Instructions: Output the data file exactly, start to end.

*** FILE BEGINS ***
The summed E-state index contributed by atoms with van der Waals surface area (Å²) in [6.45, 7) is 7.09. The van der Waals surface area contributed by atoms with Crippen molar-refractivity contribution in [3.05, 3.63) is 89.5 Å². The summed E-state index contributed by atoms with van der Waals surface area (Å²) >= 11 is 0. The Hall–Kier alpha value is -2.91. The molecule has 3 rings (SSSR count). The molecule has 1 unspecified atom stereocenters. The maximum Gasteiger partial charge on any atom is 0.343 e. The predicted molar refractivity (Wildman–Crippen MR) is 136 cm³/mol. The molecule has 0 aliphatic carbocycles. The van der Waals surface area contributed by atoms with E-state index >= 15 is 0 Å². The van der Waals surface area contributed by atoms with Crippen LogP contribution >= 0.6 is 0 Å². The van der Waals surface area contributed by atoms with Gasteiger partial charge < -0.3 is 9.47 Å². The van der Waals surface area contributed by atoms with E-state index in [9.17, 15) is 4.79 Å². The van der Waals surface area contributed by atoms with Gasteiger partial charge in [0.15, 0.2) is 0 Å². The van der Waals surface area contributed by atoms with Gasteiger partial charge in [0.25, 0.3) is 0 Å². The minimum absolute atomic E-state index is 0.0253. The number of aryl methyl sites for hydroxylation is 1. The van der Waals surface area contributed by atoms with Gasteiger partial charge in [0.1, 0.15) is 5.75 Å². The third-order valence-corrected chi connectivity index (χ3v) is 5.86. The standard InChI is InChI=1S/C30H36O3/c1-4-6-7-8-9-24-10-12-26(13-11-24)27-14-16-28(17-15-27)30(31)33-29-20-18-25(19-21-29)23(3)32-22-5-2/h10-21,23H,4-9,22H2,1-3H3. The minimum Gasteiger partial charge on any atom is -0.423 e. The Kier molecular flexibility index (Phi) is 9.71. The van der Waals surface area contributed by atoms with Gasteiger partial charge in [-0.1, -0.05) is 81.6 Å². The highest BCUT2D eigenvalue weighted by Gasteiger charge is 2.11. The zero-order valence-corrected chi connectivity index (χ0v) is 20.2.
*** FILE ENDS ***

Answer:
The summed E-state index contributed by atoms with van der Waals surface area (Å²) in [6.45, 7) is 7.09. The van der Waals surface area contributed by atoms with Crippen molar-refractivity contribution in [3.05, 3.63) is 89.5 Å². The summed E-state index contributed by atoms with van der Waals surface area (Å²) >= 11 is 0. The Hall–Kier alpha value is -2.91. The molecule has 3 rings (SSSR count). The molecule has 1 unspecified atom stereocenters. The maximum Gasteiger partial charge on any atom is 0.343 e. The predicted molar refractivity (Wildman–Crippen MR) is 136 cm³/mol. The molecule has 0 aliphatic carbocycles. The van der Waals surface area contributed by atoms with E-state index >= 15 is 0 Å². The van der Waals surface area contributed by atoms with Crippen LogP contribution >= 0.6 is 0 Å². The van der Waals surface area contributed by atoms with Gasteiger partial charge < -0.3 is 9.47 Å². The van der Waals surface area contributed by atoms with E-state index in [9.17, 15) is 4.79 Å². The van der Waals surface area contributed by atoms with Gasteiger partial charge in [0.15, 0.2) is 0 Å². The van der Waals surface area contributed by atoms with Gasteiger partial charge in [0.25, 0.3) is 0 Å². The minimum absolute atomic E-state index is 0.0253. The number of aryl methyl sites for hydroxylation is 1. The van der Waals surface area contributed by atoms with Gasteiger partial charge in [0.1, 0.15) is 5.75 Å². The third-order valence-corrected chi connectivity index (χ3v) is 5.86. The standard InChI is InChI=1S/C30H36O3/c1-4-6-7-8-9-24-10-12-26(13-11-24)27-14-16-28(17-15-27)30(31)33-29-20-18-25(19-21-29)23(3)32-22-5-2/h10-21,23H,4-9,22H2,1-3H3. The minimum Gasteiger partial charge on any atom is -0.423 e. The Kier molecular flexibility index (Phi) is 9.71. The van der Waals surface area contributed by atoms with Gasteiger partial charge in [-0.1, -0.05) is 81.6 Å². The highest BCUT2D eigenvalue weighted by Gasteiger charge is 2.11. The zero-order valence-corrected chi connectivity index (χ0v) is 20.2.